As a gamer with a Christian background and a resulting interest in religion, I’m always on the lookout for games with real-world religions as their focus. But this is a challenging enterprise for several reasons. First of all, most games tend to be aimed at a primarily secular audience, with spiritual elements being presented with a fantastical nature (which is reasonably done for the purpose of avoiding controversy). Second, many games dealing with religion come across as somewhat preachy, and I’m about games that can appeal to a wide audience, and that are not limited to members of the religion or religions being presented. Third, and most unfortunately, I have found that these games are often very shoddily designed, relying more on their religious theme to sell product (again, among gamers of the faith) than on truly sound gameplay. I find that such halfhearted attempts by designers do more to insult the object of their faith than to honor it.
Soul of the Empire, a strategic board game by Chara Games that is nearing the end of its Kickstarter campaign, may be a rare exception, as it approaches the early days of the Christian church and its conflict with other powers of that period through the lens of history, representing each faction as its people would have viewed themselves rather than promoting or denouncing any particular narrative. Opening at the time of Nero’s ascension to Roman emperorship, this asymmetric two- to four-player game puts players in control of Rome itself, the Jews who seek freedom from Roman rule, the small but growing Christian church that is slowly spreading its faith throughout the Roman Empire, and an alliance of Germanic Tribes, Goths, and Parthians known collectively as the Coalition, who are intent on resisting Rome’s expansion into their lands.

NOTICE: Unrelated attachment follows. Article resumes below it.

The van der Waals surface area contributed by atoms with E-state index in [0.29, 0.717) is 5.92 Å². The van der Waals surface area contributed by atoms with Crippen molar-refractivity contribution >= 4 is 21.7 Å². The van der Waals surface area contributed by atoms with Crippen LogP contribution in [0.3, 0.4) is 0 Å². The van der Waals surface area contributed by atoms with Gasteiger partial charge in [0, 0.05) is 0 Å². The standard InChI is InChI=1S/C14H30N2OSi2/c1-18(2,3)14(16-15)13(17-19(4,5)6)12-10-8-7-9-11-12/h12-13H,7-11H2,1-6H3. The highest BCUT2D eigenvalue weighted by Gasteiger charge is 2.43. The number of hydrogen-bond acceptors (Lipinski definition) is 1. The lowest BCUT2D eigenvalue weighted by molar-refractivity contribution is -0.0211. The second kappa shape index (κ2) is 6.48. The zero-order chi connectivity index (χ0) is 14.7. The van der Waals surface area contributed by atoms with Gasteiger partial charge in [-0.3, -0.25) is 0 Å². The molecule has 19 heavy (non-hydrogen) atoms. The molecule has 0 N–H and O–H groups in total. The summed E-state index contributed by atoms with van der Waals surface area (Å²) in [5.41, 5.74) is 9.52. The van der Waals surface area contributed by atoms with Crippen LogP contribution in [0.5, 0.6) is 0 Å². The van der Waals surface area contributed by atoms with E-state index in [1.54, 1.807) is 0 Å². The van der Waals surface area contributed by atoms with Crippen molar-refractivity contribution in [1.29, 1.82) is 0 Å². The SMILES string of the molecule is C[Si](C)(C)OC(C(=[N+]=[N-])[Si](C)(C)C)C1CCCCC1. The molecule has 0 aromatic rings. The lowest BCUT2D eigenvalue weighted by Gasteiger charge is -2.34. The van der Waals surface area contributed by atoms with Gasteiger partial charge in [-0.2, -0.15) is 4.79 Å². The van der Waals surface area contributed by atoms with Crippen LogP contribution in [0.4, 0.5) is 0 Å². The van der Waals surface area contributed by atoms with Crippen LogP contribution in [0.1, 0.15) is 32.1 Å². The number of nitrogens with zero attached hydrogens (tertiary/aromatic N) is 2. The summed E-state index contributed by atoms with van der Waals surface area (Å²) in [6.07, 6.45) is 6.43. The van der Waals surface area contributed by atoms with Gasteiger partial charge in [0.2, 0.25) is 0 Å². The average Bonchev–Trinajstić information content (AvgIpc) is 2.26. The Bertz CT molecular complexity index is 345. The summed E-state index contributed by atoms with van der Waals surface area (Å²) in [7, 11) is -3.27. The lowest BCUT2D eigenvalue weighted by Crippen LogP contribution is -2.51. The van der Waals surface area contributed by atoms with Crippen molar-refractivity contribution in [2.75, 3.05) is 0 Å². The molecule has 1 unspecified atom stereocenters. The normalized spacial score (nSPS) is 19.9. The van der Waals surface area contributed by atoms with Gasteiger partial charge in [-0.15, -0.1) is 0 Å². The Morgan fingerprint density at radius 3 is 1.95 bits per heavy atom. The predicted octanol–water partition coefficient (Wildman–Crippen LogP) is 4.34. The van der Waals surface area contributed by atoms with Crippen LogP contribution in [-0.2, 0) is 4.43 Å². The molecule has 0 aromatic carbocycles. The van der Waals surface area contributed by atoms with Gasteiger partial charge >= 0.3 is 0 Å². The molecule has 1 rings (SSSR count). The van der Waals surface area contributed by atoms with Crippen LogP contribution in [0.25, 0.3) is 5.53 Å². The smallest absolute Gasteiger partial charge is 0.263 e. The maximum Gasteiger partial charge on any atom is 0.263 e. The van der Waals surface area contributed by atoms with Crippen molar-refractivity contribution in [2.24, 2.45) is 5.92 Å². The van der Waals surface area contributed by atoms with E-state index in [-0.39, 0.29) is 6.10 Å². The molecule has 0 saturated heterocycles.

The goal of Soul of the Empire is to be the first player to reach seven points’ worth of fulfilled objectives. During the game, each player works to claim and fulfill objectives listed on a series of face-up cards revealed from an objective deck, in order to score points for their faction. Each objective card presents different requirements depending on the faction that claims it, and each faction’s unique Power Decks emphasize its distinct playstyle: Rome uses its superior resources and combat strength to overwhelm and subjugate the other factions, while the Christians must disperse their people far and wide to spread the Gospel message, with a tenacity belying their small numbers. The Jewish faction is about gaining independence through focused area control and optimizing the actions available to them. Finally, the Coalition is about aggressively seizing territory and disrupting the other factions’ claimed objectives. If you like messing with your opponents’ plans, they’re the faction for you. While the primary goal is to score objective points, each faction has a unique alternate win condition that figures into its main identity: Rome wins by capturing 25 opposing units, the Jews win by reclaiming all of Judea, and so forth. At its core, each faction determines its actions via a simple Yahtzee-like dice-rolling mechanic, so that while each plays differently, players will not need to relearn the game each time they try a new faction—a problem sometimes associated with asymmetric games.
The game runs in a stated playtime of two hours, and from my perspective as an experienced gamer, the rules are moderately complex. However, this is a deeply thematic game, and I have found that the complexity hurdle can be lessened somewhat if the players are able to associate the mechanics with what is being represented thematically, so in that respect, it could be easier for fans of Roman history to pick up quickly. The other obstacle facing this game is, of course, the controversial nature of it being a religion-inspired game, but in the likelihood that those of you still reading this aren’t turned off by that, I recommend taking a look at the campaign. I am eager to see this game succeed, and hopefully reach some of its stretch goals as well.